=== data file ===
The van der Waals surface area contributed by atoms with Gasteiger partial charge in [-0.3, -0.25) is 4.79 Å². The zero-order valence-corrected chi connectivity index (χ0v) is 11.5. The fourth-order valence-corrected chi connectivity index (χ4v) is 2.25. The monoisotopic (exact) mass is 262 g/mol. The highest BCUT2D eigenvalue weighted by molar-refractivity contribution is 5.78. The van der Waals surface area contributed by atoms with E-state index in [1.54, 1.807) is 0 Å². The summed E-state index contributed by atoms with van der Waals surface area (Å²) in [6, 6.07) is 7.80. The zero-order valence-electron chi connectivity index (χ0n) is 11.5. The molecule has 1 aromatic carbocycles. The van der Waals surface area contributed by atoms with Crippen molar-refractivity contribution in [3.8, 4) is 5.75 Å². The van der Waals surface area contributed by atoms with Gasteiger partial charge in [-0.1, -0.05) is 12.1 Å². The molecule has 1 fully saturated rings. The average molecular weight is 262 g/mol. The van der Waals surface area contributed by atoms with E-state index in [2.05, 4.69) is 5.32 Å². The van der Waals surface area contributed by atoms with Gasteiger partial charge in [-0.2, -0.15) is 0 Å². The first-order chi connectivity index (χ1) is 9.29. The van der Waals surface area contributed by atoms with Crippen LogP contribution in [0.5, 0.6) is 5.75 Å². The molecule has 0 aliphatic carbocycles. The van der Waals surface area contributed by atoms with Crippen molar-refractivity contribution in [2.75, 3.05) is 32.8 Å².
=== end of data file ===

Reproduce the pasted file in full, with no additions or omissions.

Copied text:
The van der Waals surface area contributed by atoms with Gasteiger partial charge in [-0.3, -0.25) is 4.79 Å². The zero-order valence-corrected chi connectivity index (χ0v) is 11.5. The fourth-order valence-corrected chi connectivity index (χ4v) is 2.25. The monoisotopic (exact) mass is 262 g/mol. The highest BCUT2D eigenvalue weighted by molar-refractivity contribution is 5.78. The van der Waals surface area contributed by atoms with E-state index in [1.54, 1.807) is 0 Å². The summed E-state index contributed by atoms with van der Waals surface area (Å²) in [6, 6.07) is 7.80. The zero-order valence-electron chi connectivity index (χ0n) is 11.5. The molecule has 1 aromatic carbocycles. The van der Waals surface area contributed by atoms with Crippen molar-refractivity contribution in [3.8, 4) is 5.75 Å². The van der Waals surface area contributed by atoms with Gasteiger partial charge in [-0.1, -0.05) is 12.1 Å². The molecule has 1 fully saturated rings. The average molecular weight is 262 g/mol. The van der Waals surface area contributed by atoms with E-state index in [2.05, 4.69) is 5.32 Å². The van der Waals surface area contributed by atoms with Gasteiger partial charge in [-0.2, -0.15) is 0 Å². The first-order chi connectivity index (χ1) is 9.29. The van der Waals surface area contributed by atoms with Crippen LogP contribution in [0.5, 0.6) is 5.75 Å². The molecule has 0 aliphatic carbocycles. The van der Waals surface area contributed by atoms with Crippen molar-refractivity contribution in [2.75, 3.05) is 32.8 Å².